adidas Case Study
Total Logistics Helps Sportswear Giant Find The Winning Formula
European supply chain specialist, Total Logistics, provided a supply chain rationalisation solution to adidas, leading worldwide supplier of sportswear and equipment. The successful project consolidated four distribution centres into a single, new 30,000 m2 facility at Trafford Park in Manchester, providing cost savings as well as capacity to deal with future volumes and expansion.
When adidas, one of the global leaders in the sporting goods industry, took over sporting brands Reebok and Rockport, the company wanted to take advantage of the synergies and efficiencies that could be achieved by consolidating inventory from five key brands – addidas, Reebok, TaylorMade, Rockport and Ashworth.
At this time, adidas’s Northern European operations, serving leading retailers in the UK, Ireland and Benelux, was split between four conventional warehouses, each using different systems and processes, with the overspill being handled by third parties.
An analysis of the merged company’s distribution network highlighted that an initial investment in supply chain rationalisation would achieve economies of scale, providing benefits which could shape the adidas distribution strategy for Europe and wider markets.
Total Logistics, appointed as lead consultants on the project, recommended and oversaw the rationalisation of four distribution centres into a single £20 million automated site in Trafford Park, Manchester.
Following Total Logistics’ recommendation, they developed a concept for a 30,000 m2 fully automated facility. This was implemented in just 18 months, including the implementation of a new warehouse management system. The procedures took into account the current requirements of all five brands, the new facility layout and requirements this brought, as well as the overarching adidas warehouse management system requirements.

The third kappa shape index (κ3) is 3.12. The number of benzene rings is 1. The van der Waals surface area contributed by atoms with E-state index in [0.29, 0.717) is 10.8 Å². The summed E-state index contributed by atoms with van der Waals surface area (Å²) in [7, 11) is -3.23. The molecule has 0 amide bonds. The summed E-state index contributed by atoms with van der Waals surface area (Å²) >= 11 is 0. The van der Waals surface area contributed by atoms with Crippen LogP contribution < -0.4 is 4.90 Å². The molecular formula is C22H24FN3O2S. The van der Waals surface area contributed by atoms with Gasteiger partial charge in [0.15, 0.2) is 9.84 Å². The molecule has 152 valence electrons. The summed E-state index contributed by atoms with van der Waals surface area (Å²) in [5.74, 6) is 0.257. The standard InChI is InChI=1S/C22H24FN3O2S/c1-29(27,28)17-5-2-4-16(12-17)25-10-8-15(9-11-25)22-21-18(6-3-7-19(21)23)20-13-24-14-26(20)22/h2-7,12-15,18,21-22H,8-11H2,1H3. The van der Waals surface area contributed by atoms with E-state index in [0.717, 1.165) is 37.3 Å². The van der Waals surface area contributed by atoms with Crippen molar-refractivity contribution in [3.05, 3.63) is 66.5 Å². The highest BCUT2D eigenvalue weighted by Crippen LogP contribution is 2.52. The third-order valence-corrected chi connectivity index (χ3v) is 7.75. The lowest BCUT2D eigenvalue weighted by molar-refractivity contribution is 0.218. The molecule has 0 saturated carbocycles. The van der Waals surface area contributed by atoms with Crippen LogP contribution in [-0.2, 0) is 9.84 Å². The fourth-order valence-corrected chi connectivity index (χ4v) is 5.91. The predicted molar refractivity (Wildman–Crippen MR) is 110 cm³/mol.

The Trafford Park facility has become the best practice benchmark and set a framework for future adidas implementations throughout the globe. Some of the technologies used were new to adidas, and are now being adopted in other facilities within the adidas group.
Andy Keith, managing director at Total Logistics said: “Consolidation within any mature market such as sports retailing, often results in legacy systems being plugged together in the hope that bigger will mean better. As was proven with the adidas project, an understanding of the supply chain processes at a detailed level, can identify potential efficiencies on a scale that can provide significant results.”
“The key to the success of the adidas project was designing a system to support the organisation’s need for flexibility. Through automation, the new facility is able to handle orders for a range of customer formats, such as small orders for small stores, through to major launches of new football club kits. The initial aim for the new site to increase productivity by 66 percent was actually exceeded by almost 100 percent.”
The automated system handles over 65,000 SKUs and has allowed the area allocated to manual picking to be cut by two thirds. The automated system delivers further efficiency benefits over a manual operation as the seasonal nature of the business means the resource schedule continually changes. More than 40,000 loose items can now be picked per day. And, as a result of the space savings, contracted-out value added services have been accommodated in house.
Total Logistics successfully managed the entire construction, equipment installation, commissioning and go-live for the automated distribution centre. The project increased productivity and lowered the cost base for distribution in the UK, exceeding the benefits stated in the business case.
Tim Adams, global warehousing project director, adidas, is delighted with the success of the project; “Due to sheer volume, size and complexity, the project was seen as a tremendous challenge from the outset. Our expectations of the project’s value were exceeded and the independent contribution made by Total Logistics was invaluable.”
“Automation has allowed us to handle a lot of volume in a relatively small amount of space, which keeps our overhead costs down. It has allowed us to be far more flexible, enabling a range of possibilities from the picking of cartons to an individual pair of shoes and allows us to achieve greater order accuracy.”
“The system allows us to balance work over several peaks and troughs between brands and enables us to be more responsive to our customers – we’ve been able to turn around big orders in a very short period of time, and customers have fewer deliveries through consolidation.”
Following the acquisition of Reebok and Rockport, adidas wished to consolidate its UK distribution operations onto a single site. This required a cost-effective operational design.